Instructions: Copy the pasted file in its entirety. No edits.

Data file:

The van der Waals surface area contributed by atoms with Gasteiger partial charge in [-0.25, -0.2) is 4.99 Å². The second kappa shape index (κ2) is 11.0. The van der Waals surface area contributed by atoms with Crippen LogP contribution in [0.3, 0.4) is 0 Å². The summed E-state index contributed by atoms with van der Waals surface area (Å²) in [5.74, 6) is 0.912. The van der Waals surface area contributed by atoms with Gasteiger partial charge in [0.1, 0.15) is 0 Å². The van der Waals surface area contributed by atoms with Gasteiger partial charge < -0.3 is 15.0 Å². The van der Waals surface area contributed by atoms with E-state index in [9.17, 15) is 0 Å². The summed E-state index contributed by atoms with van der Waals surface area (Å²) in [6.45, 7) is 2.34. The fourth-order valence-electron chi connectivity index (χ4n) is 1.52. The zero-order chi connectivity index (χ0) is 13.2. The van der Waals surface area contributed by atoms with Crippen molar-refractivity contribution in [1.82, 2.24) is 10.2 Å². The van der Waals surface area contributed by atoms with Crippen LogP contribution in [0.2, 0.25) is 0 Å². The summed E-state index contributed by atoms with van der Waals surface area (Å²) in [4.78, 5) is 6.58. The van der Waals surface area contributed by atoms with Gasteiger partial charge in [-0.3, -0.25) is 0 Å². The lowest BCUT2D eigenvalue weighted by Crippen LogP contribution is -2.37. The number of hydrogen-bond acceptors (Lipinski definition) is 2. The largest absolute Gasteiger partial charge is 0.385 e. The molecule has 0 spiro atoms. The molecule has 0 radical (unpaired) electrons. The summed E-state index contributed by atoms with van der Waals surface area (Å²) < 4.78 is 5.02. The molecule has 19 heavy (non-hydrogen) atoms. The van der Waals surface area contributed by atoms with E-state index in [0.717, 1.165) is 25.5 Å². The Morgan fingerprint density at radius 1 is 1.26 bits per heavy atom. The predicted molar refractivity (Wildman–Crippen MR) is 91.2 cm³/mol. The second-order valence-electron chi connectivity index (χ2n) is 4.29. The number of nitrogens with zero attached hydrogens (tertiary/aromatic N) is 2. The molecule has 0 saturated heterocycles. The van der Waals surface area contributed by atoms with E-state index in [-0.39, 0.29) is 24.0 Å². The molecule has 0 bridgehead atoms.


The van der Waals surface area contributed by atoms with Gasteiger partial charge in [-0.25, -0.2) is 4.99 Å². The second kappa shape index (κ2) is 11.0. The van der Waals surface area contributed by atoms with Crippen LogP contribution in [0.3, 0.4) is 0 Å². The summed E-state index contributed by atoms with van der Waals surface area (Å²) in [5.74, 6) is 0.912. The van der Waals surface area contributed by atoms with Gasteiger partial charge in [0.1, 0.15) is 0 Å². The van der Waals surface area contributed by atoms with Gasteiger partial charge < -0.3 is 15.0 Å². The van der Waals surface area contributed by atoms with E-state index in [9.17, 15) is 0 Å². The summed E-state index contributed by atoms with van der Waals surface area (Å²) in [6.45, 7) is 2.34. The fourth-order valence-electron chi connectivity index (χ4n) is 1.52. The zero-order chi connectivity index (χ0) is 13.2. The van der Waals surface area contributed by atoms with Crippen molar-refractivity contribution in [1.82, 2.24) is 10.2 Å². The van der Waals surface area contributed by atoms with Crippen LogP contribution in [0.2, 0.25) is 0 Å². The summed E-state index contributed by atoms with van der Waals surface area (Å²) in [4.78, 5) is 6.58. The van der Waals surface area contributed by atoms with Gasteiger partial charge in [-0.3, -0.25) is 0 Å². The lowest BCUT2D eigenvalue weighted by Crippen LogP contribution is -2.37. The number of hydrogen-bond acceptors (Lipinski definition) is 2. The largest absolute Gasteiger partial charge is 0.385 e. The molecule has 0 spiro atoms. The molecule has 0 radical (unpaired) electrons. The summed E-state index contributed by atoms with van der Waals surface area (Å²) < 4.78 is 5.02. The molecule has 19 heavy (non-hydrogen) atoms. The van der Waals surface area contributed by atoms with E-state index in [0.717, 1.165) is 25.5 Å². The Morgan fingerprint density at radius 1 is 1.26 bits per heavy atom. The predicted molar refractivity (Wildman–Crippen MR) is 91.2 cm³/mol. The second-order valence-electron chi connectivity index (χ2n) is 4.29. The number of nitrogens with zero attached hydrogens (tertiary/aromatic N) is 2. The molecule has 0 saturated heterocycles. The van der Waals surface area contributed by atoms with E-state index in [-0.39, 0.29) is 24.0 Å². The molecule has 0 bridgehead atoms.